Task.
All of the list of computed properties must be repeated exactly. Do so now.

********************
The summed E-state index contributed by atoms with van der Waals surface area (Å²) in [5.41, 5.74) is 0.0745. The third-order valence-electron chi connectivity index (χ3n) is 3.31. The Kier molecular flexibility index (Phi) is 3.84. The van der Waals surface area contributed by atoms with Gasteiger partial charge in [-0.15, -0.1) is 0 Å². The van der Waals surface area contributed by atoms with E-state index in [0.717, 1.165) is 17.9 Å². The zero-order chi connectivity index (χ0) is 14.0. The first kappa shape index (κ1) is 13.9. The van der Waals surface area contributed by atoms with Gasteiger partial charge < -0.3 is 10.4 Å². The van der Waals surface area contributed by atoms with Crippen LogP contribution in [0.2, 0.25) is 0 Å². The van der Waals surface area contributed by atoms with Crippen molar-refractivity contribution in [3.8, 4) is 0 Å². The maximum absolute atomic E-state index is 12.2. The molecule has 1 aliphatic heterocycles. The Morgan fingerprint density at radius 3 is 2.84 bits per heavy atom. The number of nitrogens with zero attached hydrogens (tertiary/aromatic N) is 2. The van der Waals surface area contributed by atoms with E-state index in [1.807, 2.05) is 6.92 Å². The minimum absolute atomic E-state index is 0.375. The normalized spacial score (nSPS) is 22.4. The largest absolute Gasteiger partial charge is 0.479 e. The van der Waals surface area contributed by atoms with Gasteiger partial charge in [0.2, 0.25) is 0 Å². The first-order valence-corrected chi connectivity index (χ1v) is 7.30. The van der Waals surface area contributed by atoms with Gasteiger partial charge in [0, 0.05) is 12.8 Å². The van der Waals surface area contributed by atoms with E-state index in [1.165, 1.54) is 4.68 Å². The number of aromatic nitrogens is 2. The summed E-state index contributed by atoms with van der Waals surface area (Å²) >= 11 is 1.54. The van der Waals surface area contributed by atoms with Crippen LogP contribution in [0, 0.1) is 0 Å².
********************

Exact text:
The summed E-state index contributed by atoms with van der Waals surface area (Å²) in [5.41, 5.74) is 0.0745. The third-order valence-electron chi connectivity index (χ3n) is 3.31. The Kier molecular flexibility index (Phi) is 3.84. The van der Waals surface area contributed by atoms with Gasteiger partial charge in [-0.15, -0.1) is 0 Å². The van der Waals surface area contributed by atoms with E-state index in [0.717, 1.165) is 17.9 Å². The zero-order chi connectivity index (χ0) is 14.0. The first kappa shape index (κ1) is 13.9. The van der Waals surface area contributed by atoms with Gasteiger partial charge < -0.3 is 10.4 Å². The van der Waals surface area contributed by atoms with Crippen LogP contribution in [0.2, 0.25) is 0 Å². The van der Waals surface area contributed by atoms with Crippen molar-refractivity contribution in [3.8, 4) is 0 Å². The maximum absolute atomic E-state index is 12.2. The molecule has 1 aliphatic heterocycles. The Morgan fingerprint density at radius 3 is 2.84 bits per heavy atom. The number of nitrogens with zero attached hydrogens (tertiary/aromatic N) is 2. The van der Waals surface area contributed by atoms with E-state index in [1.807, 2.05) is 6.92 Å². The minimum absolute atomic E-state index is 0.375. The normalized spacial score (nSPS) is 22.4. The largest absolute Gasteiger partial charge is 0.479 e. The van der Waals surface area contributed by atoms with Gasteiger partial charge in [0.2, 0.25) is 0 Å². The first-order valence-corrected chi connectivity index (χ1v) is 7.30. The van der Waals surface area contributed by atoms with Gasteiger partial charge in [0, 0.05) is 12.8 Å². The van der Waals surface area contributed by atoms with E-state index in [1.165, 1.54) is 4.68 Å². The number of aromatic nitrogens is 2. The summed E-state index contributed by atoms with van der Waals surface area (Å²) >= 11 is 1.54. The van der Waals surface area contributed by atoms with Crippen LogP contribution in [0, 0.1) is 0 Å².